- The leaves on the cutting might fall. That’s normal and will soon be replaced with new leaves.
For all its beauty and long-lasting blooms, amsonia, surprisingly, requires little maintenance work. It can get by with little nutrients in the soil and will tolerate the onslaught of the hot summer sun as well as the occasional cold spell in the spring and fall. However, adequate watering, feeding, and the occasional pruning will keep this delightful perennial in good shape and health. Also, keep in mind that Bluestar is toxic for both humans and pets. So keep the plant away from the reach of children and animals in your house.
The soil needs to be prepared before you plant amsonia. This usually involved turning up the top 8 inches and mixing in a generous portion of organic materials or aged manure. You can use aged manure in the garden. But if you’re growing it in a container, you should use compost since it’s mostly odorless. Both sandy and clayish soil need to be amended to get the soil’s texture as close to loamy as possible. Also, adjust the pH levels to get a reading between 6.2 and 7.0. The plant thrives in slightly acidic soil as opposed to neutral or alkaline.
Light as a growing condition can make or break the amsonia plant. On the one hand, this herbaceous perennial needs full sun to thrive and bloom. But that depends on the zone you live in and the type of summer you get. If the summer usually brings sweltering heat, then keeping the plant exposed to the sunlight all hours of the day will damage it. Some partial shade in the afternoon is recommended to prevent wilting stems and drooping leaves.
On the other hand, sun deprivation can stop the plant’s growth outright, and it will not bloom. It also becomes prone to diseases and infections.
Watering the plants is often the trickiest part of their care and maintenance. Amsonia watering, however, is rather straightforward. If you’re growing it in the garden, then provide the plants with one inch of water every week. If you get rainfall during the growing season, then that should count as part of the one-inch weekly quota. Cut back on watering as the plant goes dormant in the late fall and until the next spring.
Potted plants need more watering but less water quota. Keep your watering shallow, and don’t keep irrigating until the excess water flows out of the drainage holes. Moist soil is the key to the success of this perennial. It has a very low tolerance to drought and dry soil.
Temperature and Humidity
For a plant that grows well in zones 3 to 11, you might expect both the temperature and humidity around the plant to give it few if any issues. But in reality, amsonia prefers hot and humid conditions. During the growing seasons in the spring and summer, the temperature needs to be above 60 degrees F. for the perennial plant to grow its lush foliage and bear its fragrant blooms. For indoor plants where they’re less likely to struggle with strong wind, ideal temperatures should not drop below 55 degrees F.
High humidity is also crucial for the thriving of the herbaceous perennial. You could use a humidifier to create a cozy and humid spot around the plant. For outdoor plants, you can mist them twice a week or more if your summers are dry.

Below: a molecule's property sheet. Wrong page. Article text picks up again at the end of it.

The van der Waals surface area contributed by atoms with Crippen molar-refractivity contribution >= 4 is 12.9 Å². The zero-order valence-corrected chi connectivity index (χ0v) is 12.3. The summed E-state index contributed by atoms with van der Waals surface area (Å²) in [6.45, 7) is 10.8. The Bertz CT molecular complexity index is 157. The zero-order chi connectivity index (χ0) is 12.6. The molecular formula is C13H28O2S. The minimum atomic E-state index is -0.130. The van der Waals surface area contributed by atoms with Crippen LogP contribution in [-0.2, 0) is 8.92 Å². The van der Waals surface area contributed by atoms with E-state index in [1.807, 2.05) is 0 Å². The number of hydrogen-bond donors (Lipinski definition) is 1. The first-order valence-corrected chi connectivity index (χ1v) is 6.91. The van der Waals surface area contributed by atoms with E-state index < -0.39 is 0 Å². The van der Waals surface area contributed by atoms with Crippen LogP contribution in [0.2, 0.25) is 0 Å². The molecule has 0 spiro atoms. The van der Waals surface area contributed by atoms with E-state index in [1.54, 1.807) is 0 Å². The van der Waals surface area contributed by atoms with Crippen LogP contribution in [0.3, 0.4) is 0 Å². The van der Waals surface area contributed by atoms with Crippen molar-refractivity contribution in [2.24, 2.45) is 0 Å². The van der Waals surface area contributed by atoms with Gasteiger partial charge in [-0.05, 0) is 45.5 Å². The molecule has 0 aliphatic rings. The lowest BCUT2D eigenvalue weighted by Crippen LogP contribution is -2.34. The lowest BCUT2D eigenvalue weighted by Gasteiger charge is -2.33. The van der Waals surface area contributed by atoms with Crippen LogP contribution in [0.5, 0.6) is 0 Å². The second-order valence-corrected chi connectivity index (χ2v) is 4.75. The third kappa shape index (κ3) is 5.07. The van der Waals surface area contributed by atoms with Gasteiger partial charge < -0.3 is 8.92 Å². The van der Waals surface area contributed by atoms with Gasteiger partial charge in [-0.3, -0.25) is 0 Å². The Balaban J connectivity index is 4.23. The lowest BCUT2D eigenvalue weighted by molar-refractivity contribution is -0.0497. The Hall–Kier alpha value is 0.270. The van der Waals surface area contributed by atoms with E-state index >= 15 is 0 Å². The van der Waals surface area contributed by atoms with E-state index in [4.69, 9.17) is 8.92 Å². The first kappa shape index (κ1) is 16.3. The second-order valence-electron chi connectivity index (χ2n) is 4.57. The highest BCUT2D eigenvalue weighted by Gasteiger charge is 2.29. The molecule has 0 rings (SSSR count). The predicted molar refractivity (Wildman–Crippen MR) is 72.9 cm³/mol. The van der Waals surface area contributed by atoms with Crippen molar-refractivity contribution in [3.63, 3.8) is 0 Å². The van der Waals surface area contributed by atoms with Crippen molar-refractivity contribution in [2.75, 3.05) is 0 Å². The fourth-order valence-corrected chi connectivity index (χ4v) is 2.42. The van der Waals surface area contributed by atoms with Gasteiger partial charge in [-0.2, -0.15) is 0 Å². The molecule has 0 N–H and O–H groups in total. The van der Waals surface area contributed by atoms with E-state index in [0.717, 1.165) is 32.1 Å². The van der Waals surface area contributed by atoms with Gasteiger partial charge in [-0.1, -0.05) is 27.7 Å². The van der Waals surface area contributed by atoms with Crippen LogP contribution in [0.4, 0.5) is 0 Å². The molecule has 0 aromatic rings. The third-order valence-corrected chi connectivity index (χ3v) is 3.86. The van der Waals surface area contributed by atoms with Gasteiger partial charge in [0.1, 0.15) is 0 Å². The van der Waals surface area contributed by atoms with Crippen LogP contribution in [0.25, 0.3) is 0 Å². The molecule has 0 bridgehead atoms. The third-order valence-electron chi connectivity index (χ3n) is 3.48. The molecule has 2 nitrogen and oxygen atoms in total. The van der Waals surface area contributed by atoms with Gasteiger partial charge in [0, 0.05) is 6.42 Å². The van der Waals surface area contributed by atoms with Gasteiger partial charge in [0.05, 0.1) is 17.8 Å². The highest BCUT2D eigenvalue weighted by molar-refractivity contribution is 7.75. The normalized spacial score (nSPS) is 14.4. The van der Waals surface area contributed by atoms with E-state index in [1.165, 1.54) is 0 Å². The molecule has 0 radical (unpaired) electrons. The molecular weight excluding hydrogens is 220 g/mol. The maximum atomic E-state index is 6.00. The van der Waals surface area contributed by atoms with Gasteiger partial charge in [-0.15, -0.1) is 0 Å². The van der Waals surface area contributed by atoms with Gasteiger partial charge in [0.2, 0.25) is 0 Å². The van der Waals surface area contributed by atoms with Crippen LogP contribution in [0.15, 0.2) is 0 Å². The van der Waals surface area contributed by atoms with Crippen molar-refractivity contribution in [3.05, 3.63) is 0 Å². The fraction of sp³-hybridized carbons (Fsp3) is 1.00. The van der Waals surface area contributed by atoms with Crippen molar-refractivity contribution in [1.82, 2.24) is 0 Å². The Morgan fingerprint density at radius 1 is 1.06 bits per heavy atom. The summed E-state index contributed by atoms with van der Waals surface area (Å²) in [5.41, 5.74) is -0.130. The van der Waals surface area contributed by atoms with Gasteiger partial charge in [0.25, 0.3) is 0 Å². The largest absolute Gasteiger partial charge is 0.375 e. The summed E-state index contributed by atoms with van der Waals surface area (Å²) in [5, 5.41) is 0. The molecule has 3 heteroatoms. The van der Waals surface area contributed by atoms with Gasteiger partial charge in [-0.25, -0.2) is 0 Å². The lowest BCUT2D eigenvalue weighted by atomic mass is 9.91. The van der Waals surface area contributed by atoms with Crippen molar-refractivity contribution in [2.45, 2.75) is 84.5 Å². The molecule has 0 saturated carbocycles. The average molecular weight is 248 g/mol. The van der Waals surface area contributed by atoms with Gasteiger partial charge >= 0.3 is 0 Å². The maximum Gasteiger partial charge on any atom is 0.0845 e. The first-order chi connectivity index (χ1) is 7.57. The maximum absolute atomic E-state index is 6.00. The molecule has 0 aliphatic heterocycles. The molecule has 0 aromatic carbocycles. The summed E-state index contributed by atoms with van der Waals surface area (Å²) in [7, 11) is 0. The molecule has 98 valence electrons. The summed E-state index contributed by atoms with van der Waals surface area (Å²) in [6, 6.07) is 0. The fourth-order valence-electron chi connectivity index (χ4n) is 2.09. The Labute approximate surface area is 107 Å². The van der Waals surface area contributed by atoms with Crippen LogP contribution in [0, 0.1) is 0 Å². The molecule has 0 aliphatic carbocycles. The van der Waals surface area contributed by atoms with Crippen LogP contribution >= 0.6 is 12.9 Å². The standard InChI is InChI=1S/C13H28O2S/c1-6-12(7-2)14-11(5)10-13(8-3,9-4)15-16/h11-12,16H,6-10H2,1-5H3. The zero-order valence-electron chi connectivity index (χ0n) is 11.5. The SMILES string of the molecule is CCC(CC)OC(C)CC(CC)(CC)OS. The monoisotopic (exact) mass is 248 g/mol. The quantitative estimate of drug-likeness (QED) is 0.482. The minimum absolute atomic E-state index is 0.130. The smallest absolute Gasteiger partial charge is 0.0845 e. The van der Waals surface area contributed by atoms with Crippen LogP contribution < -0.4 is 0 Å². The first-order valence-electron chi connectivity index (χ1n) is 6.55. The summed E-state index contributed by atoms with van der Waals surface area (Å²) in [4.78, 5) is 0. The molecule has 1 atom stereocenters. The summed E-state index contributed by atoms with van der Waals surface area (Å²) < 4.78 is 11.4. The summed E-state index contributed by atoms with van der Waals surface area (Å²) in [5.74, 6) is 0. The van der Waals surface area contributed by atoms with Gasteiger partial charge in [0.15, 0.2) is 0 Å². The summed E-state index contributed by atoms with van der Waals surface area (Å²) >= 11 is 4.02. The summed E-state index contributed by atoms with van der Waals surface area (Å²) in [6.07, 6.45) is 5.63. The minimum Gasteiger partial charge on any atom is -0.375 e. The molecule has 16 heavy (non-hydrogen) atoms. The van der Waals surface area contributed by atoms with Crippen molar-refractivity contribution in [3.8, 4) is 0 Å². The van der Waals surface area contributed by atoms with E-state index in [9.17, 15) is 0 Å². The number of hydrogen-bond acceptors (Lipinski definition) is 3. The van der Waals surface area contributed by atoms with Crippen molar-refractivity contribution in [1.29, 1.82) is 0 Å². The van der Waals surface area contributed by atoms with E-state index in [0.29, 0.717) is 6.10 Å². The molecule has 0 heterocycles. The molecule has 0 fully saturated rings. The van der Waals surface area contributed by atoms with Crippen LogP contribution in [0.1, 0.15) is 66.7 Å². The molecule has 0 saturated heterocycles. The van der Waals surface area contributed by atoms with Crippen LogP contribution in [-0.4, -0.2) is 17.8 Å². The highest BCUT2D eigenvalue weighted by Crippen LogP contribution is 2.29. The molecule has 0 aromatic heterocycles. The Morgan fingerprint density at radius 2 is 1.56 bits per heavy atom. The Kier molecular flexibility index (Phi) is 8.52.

Feeding the amsonia should be done with a few considerations in mind. First and foremost, this is a flowering plant with blooms that last for months. So nitrogen feeding should be applied in the early spring, but once the flower buds emerge, you should switch to phosphorus-high fertilizers.
Another consideration has to do with fast-release fertilizers. Chemical fertilizers trigger a fast growth spurt that puts the plant under stress. You should use organic compost and liquid fertilizers instead. Cut the liquid fertilizer with water to bring it down to half strength and apply it once every couple of weeks.
When it comes to amsonia, you will be doing less pruning and more grooming. The stems of the plant, supple as they are, often bend under the weight of the star-shaped flowers and even more so once the seed pods develop. So you have a few options to keep the perennial plant upright.
- Cut the plant back by about one-third when the flowers open to lighten the weight on the slender stems.
- Place a stake with a hoop next to the plant to prevent the stems from drooping. Be careful when installing the stake and avoid damaging the roots.
- Bolster the laden plant with sturdy plants on both sides. They will act as support without having to install a stake.
- While deadheading is not needed in this case, cutting some of the flowers and arranging them in a vase can lighten the load of the Bluestar.
Pests and Diseases
You’ll be undoubtedly relieved to know that amsonia is naturally immune to most diseases. The only two health issues the plant is prone to are Mycosphaerella leaf spot and rust. The first is caused by pathogens that infect the plant when it’s stressed or struggling with drought, inadequate light, or poor nutrition. So ensuring that the plant is healthy and well-fed with slow-release nutrients will allow it to be more disease-resistant.
Rust is often the result of poor ventilation. Although the Bluestar thrives in high humidity, air circulation is crucial for preventing fungal spores from landing on the leaves and causing havoc with the foliage.